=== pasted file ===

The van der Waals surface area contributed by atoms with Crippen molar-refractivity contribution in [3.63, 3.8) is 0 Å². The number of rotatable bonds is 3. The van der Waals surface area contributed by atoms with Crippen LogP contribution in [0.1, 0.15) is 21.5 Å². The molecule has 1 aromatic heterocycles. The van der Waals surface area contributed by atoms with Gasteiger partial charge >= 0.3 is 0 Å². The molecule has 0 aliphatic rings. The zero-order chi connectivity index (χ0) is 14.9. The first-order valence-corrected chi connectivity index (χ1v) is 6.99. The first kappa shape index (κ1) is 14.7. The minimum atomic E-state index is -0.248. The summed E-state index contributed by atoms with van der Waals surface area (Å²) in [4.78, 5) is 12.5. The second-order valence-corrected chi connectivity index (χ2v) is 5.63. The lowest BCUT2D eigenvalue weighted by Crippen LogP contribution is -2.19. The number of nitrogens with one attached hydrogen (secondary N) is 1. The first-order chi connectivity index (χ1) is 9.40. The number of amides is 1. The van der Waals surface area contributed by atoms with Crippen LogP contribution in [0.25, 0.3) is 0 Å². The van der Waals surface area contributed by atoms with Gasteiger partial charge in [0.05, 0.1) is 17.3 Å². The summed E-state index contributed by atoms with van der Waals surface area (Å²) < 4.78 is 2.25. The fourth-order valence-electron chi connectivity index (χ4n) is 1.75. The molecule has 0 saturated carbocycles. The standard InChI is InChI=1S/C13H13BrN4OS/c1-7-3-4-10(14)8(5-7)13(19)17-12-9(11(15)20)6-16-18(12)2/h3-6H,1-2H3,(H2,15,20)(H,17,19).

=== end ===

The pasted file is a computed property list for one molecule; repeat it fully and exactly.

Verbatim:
The van der Waals surface area contributed by atoms with Crippen molar-refractivity contribution in [3.63, 3.8) is 0 Å². The number of rotatable bonds is 3. The van der Waals surface area contributed by atoms with Crippen LogP contribution in [0.1, 0.15) is 21.5 Å². The molecule has 1 aromatic heterocycles. The van der Waals surface area contributed by atoms with Gasteiger partial charge >= 0.3 is 0 Å². The molecule has 0 aliphatic rings. The zero-order chi connectivity index (χ0) is 14.9. The first-order valence-corrected chi connectivity index (χ1v) is 6.99. The first kappa shape index (κ1) is 14.7. The minimum atomic E-state index is -0.248. The summed E-state index contributed by atoms with van der Waals surface area (Å²) in [4.78, 5) is 12.5. The second-order valence-corrected chi connectivity index (χ2v) is 5.63. The lowest BCUT2D eigenvalue weighted by Crippen LogP contribution is -2.19. The number of nitrogens with one attached hydrogen (secondary N) is 1. The first-order chi connectivity index (χ1) is 9.40. The number of amides is 1. The van der Waals surface area contributed by atoms with Crippen LogP contribution in [0.25, 0.3) is 0 Å². The van der Waals surface area contributed by atoms with Gasteiger partial charge in [0.05, 0.1) is 17.3 Å². The summed E-state index contributed by atoms with van der Waals surface area (Å²) < 4.78 is 2.25. The fourth-order valence-electron chi connectivity index (χ4n) is 1.75. The molecule has 0 saturated carbocycles. The standard InChI is InChI=1S/C13H13BrN4OS/c1-7-3-4-10(14)8(5-7)13(19)17-12-9(11(15)20)6-16-18(12)2/h3-6H,1-2H3,(H2,15,20)(H,17,19).